Here are the lectures, exercises, and additional course materials corresponding to the spring semester 2016 course at ETH Zurich, 227-0966-00L: Quantitative Big Imaging.
The lectures have been prepared and given by Kevin Mader and guest lecturer Anders Kaestner. Please note the Lecture Slides and PDF do not contain source code, this is only available in the handout file. Some of the lectures will be recorded and placed on YouTube on the QBI Playlist.
The exercises are based on the lectures and take place in the same room after the lecture completes. The exercises are designed to offer a tiered level of understanding based on the background of the student. We will (for most lectures) take advantage of an open-source tool called KNIME (www.knime.org), with example workflows here (https://www.knime.org/example-workflows). The basic exercises will require adding blocks in a workflow and adjusting parameters, while more advanced students will be able to write their own snippets, blocks or plugins to accomplish more complex tasks easily. The exercises from last year (available on: kmader.github.io/Quantitative-Big-Imaging-2015/) are done entirely in ImageJ and Matlab for students who would prefer to stay in those environments (not recommended)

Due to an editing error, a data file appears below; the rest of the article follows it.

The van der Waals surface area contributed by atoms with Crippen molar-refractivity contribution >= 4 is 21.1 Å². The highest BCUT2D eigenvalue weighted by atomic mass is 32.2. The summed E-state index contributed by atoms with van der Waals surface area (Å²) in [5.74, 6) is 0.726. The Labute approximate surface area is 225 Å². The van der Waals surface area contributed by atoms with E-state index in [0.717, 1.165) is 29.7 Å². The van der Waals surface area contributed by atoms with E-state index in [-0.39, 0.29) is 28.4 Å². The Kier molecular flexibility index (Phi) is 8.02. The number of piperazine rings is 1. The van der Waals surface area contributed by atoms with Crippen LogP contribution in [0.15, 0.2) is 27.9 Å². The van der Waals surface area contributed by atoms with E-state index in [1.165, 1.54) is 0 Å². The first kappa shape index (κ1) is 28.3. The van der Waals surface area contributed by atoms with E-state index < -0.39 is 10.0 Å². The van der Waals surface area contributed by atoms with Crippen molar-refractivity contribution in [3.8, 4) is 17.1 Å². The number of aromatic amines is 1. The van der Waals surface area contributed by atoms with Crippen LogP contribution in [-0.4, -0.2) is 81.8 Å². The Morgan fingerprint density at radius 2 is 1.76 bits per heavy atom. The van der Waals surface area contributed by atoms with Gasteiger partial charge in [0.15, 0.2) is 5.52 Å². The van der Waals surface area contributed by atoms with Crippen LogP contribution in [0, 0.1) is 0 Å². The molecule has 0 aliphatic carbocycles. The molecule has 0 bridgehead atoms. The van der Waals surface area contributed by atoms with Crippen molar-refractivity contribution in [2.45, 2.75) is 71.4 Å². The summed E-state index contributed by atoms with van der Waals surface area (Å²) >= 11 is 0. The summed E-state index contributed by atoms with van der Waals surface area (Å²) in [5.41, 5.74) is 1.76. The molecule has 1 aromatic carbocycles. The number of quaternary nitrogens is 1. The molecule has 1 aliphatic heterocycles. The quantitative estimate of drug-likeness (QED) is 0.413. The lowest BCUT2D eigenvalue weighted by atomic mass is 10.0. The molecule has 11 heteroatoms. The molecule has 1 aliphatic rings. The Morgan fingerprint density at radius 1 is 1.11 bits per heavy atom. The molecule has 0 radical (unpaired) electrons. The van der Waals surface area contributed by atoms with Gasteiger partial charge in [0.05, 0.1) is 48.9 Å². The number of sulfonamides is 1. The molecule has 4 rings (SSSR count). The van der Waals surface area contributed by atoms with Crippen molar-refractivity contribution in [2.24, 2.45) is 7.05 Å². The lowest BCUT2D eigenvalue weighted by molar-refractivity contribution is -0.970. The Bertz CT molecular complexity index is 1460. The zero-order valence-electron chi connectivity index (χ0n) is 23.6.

The exercises will be supported by Yannis Vogiatzis, Kevin Mader, and Christian Dietz. There will be office hours in ETZ H75 on Thursdays between 14-15 or by appointment.
The final examination (as originally stated in the course material) will be a 30 minute oral exam covering the material of the course and its applications to real systems. For students who present a project, they will have the option to use their project for some of the real systems related questions (provided they have sent their slides to Kevin after the presentation and bring a printed out copy to the exam including several image slices if not already in the slides). The exam will cover all the lecture material from Image Enhancement to Scaling Up (the guest lecture will not be covered). Several example questions (not exhaustive) have been collected which might be helpful for preparation.